TikTok and other social media apps are widely popular ways to reach users, especially younger ones, and tap into their desires for entertainment and virtual connectedness.
But video commerce technology company Firework says those social media apps shouldn’t be the focus of companies’ shoppable video strategies.
“[The] biggest problem for TikTok and Instagram is shopping intent isn’t happening there,” Firework co-founder and CEO Vincent Yang said in an interview.
That’s why Firework has built its business around powering shoppable livestreams and short videos on retailers’ websites, email and social media accounts. Founded in 2017, the company boasts a client base that includes major companies such as Walmart, Albertsons and fashion brand Natori.
Firework’s mission to have companies look beyond social media as a primary way to leverage short videos and livestreaming comes at a time when brands are starting to reduce ad spending on social media, Yang said.
On top of that, Apple’s privacy changes have made it harder to target ads to iPhone users and slashed return on ad spend (ROAS), leading to a greater emphasis on advertising on websites, Yang said.
Owning the shopping experience
Social media sites, like TikTok, are distracting aggregators that people use to keep in touch with friends and family or for entertainment, Yang said: “Yes, people spend a lot of time on TikTok but [they’re] spending a long time on TikTok spread across thousands of other content.”
Meanwhile, the user base may be smaller for retailers' and brands' websites compared to social media, but the purchasing intent tends to be much higher, he said. To help generate more traffic for brands, Firework is in the process of building out retail media networks that link retailers and publishers, Yang said.
Shoppable videos can significantly boost engagement, Yang said, noting that Firework-powered videos can normally double or triple conversion rates and hook people into spending a longer amount of time on websites.
While the average attention span on a TikTok video is 2-3 seconds and a TikTok livestream is 20 seconds, Firework is seeing, on average, a 25-second attention span for the former and for the latter, 5 minutes minimum and up to 15-20 minutes, depending on the client, Yang said. The longer a viewer watches, the more likely it is for a sales pitch to resonate.
Companies have more control and access to first-party data by owning their video content than if they use social media, Yang said, noting that retailers can generate an alternative revenue stream by charging brands for access to that data.
“Now Safeway can report back to Campbell Soup to say, ‘Look today 1,000 people in this location were scanning your Campbell Soup video. On average, they watch for about 5 seconds and this percentage of people share it and this percentage of people actually shop it,’” Yang said.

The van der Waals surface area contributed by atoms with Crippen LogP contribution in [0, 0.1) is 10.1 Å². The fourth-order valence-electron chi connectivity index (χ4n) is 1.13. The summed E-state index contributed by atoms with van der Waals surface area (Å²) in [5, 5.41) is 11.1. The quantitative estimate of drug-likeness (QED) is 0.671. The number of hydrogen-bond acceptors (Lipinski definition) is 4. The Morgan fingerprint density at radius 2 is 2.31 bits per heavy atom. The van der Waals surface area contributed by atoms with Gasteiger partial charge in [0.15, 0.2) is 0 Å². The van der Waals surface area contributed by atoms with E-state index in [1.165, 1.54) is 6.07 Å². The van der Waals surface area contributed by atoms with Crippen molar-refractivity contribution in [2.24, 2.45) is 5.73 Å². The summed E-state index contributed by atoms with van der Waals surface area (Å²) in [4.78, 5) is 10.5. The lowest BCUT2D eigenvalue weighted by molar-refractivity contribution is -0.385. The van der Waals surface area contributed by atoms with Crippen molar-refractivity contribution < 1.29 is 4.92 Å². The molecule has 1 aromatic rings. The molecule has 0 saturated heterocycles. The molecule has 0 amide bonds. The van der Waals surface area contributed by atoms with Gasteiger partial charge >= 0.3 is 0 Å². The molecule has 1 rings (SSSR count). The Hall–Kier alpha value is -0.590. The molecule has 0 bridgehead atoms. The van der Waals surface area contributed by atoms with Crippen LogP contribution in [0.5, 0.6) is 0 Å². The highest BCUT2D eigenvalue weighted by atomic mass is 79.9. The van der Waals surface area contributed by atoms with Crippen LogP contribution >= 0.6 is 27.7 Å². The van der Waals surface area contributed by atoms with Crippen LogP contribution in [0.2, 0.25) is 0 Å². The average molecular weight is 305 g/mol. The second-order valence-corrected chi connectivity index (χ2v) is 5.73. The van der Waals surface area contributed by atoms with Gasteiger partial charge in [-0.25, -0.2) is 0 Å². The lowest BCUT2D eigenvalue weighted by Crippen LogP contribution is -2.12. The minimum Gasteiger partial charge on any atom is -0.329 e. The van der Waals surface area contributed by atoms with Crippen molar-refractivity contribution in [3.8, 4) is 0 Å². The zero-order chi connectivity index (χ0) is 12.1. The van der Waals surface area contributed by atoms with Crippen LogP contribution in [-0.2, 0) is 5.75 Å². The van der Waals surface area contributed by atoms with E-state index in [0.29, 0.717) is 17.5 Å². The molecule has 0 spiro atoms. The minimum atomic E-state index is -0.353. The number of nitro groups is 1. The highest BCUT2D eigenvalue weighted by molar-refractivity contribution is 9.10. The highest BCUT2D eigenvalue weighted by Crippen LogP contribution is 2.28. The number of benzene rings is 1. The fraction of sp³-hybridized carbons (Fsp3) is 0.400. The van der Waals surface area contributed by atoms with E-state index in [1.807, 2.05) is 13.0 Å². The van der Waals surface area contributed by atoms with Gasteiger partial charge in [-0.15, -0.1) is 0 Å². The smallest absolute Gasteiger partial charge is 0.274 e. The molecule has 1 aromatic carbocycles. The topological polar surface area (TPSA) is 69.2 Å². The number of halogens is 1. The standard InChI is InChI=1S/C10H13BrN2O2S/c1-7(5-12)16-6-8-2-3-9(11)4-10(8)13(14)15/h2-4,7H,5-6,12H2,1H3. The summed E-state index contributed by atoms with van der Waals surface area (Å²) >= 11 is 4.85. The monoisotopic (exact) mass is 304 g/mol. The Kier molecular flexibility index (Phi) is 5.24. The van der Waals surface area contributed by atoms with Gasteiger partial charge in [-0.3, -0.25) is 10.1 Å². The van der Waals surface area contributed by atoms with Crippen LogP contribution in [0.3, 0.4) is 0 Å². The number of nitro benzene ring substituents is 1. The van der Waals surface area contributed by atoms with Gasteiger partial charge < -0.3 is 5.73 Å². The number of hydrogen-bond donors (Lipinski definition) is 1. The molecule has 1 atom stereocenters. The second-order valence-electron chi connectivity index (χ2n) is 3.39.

How grocers can leverage shoppable content
Currently, short videos are the “hottest” format, but livestreams can fuel more purchasing given their length, Yang said. Shoppable video can also work offline to create an omnichannel experience with scannable QR codes on products, Yang noted.
With livestreams, retailers and brands can provide two-way communication that helps answer questions viewers have. The Fresh Market, which has been working with Firework since late 2021, uses livestreams to launch new stores and showcase experiences, Yang said.
Livestreaming and short video capabilities can have several use cases for food products, from shoppable recipes on homepages to storytelling about product sourcing in search results to how-to-use videos on product pages, Yang said. Instead of a search results page with images of yogurt, for example, grocers can have short videos showcasing the different brands.
While video commerce on retailers’ sites is typically not seen by viewers as a “community,” storytelling can help create it, Yang said. Brands that Firework works with are encouraging user-generated content that gets directly uploaded to the site and leveraging brand ambassadors and founders to talk about the brand and its main attributes, like a wine or coffee vendor showcasing sustainable sourcing methods, Yang said.
Content created by store associates and managers is particularly effective, Yang said, because millennials and Gen Z consumers crave human connection and authenticity. To increase personalization, artificial intelligence can show a viewer content made by workers at a local store.
Video not only allows for better measures of engagement than static visuals, but also provides more inspiration to viewers, Yang said: “Video speaks much stronger than just text.”